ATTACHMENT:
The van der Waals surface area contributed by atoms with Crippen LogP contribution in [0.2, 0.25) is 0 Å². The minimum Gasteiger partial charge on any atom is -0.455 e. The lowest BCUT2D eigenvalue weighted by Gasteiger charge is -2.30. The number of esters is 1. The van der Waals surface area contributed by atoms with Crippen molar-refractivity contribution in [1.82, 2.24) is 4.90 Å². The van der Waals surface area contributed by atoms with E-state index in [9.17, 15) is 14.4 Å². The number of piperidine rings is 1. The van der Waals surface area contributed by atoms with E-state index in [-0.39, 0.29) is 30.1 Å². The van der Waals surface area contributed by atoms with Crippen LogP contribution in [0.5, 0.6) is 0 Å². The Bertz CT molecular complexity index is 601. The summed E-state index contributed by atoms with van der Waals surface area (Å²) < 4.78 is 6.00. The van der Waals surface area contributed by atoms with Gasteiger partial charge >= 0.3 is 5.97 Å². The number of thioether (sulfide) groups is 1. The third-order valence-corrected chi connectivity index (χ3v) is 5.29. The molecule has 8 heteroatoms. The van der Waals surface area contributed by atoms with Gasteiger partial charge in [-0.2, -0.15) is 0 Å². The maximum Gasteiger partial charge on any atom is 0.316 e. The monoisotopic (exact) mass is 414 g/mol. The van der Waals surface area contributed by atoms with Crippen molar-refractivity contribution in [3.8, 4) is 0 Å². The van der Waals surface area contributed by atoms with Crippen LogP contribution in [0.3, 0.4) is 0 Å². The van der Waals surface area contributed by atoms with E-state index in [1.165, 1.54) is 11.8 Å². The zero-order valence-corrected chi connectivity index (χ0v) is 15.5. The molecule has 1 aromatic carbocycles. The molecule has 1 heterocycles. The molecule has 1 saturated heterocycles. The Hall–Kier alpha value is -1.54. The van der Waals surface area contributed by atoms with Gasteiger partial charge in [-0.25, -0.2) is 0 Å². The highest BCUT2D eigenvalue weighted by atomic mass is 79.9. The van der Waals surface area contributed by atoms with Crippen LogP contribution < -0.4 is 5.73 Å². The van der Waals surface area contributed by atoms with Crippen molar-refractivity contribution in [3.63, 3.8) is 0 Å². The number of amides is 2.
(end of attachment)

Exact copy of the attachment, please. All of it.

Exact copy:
The van der Waals surface area contributed by atoms with Crippen LogP contribution in [0.2, 0.25) is 0 Å². The minimum Gasteiger partial charge on any atom is -0.455 e. The lowest BCUT2D eigenvalue weighted by Gasteiger charge is -2.30. The number of esters is 1. The van der Waals surface area contributed by atoms with Crippen molar-refractivity contribution in [1.82, 2.24) is 4.90 Å². The van der Waals surface area contributed by atoms with E-state index in [9.17, 15) is 14.4 Å². The number of piperidine rings is 1. The van der Waals surface area contributed by atoms with E-state index in [-0.39, 0.29) is 30.1 Å². The van der Waals surface area contributed by atoms with Crippen LogP contribution in [0.5, 0.6) is 0 Å². The Bertz CT molecular complexity index is 601. The summed E-state index contributed by atoms with van der Waals surface area (Å²) < 4.78 is 6.00. The van der Waals surface area contributed by atoms with Gasteiger partial charge >= 0.3 is 5.97 Å². The number of thioether (sulfide) groups is 1. The third-order valence-corrected chi connectivity index (χ3v) is 5.29. The molecule has 8 heteroatoms. The van der Waals surface area contributed by atoms with Gasteiger partial charge in [-0.2, -0.15) is 0 Å². The maximum Gasteiger partial charge on any atom is 0.316 e. The monoisotopic (exact) mass is 414 g/mol. The van der Waals surface area contributed by atoms with Crippen molar-refractivity contribution in [3.8, 4) is 0 Å². The van der Waals surface area contributed by atoms with Crippen LogP contribution in [0.3, 0.4) is 0 Å². The van der Waals surface area contributed by atoms with E-state index in [1.165, 1.54) is 11.8 Å². The zero-order valence-corrected chi connectivity index (χ0v) is 15.5. The molecule has 1 aromatic carbocycles. The molecule has 1 heterocycles. The molecule has 1 saturated heterocycles. The Hall–Kier alpha value is -1.54. The van der Waals surface area contributed by atoms with Gasteiger partial charge in [-0.25, -0.2) is 0 Å². The highest BCUT2D eigenvalue weighted by atomic mass is 79.9. The van der Waals surface area contributed by atoms with Crippen LogP contribution < -0.4 is 5.73 Å². The van der Waals surface area contributed by atoms with Crippen molar-refractivity contribution in [3.63, 3.8) is 0 Å². The number of amides is 2.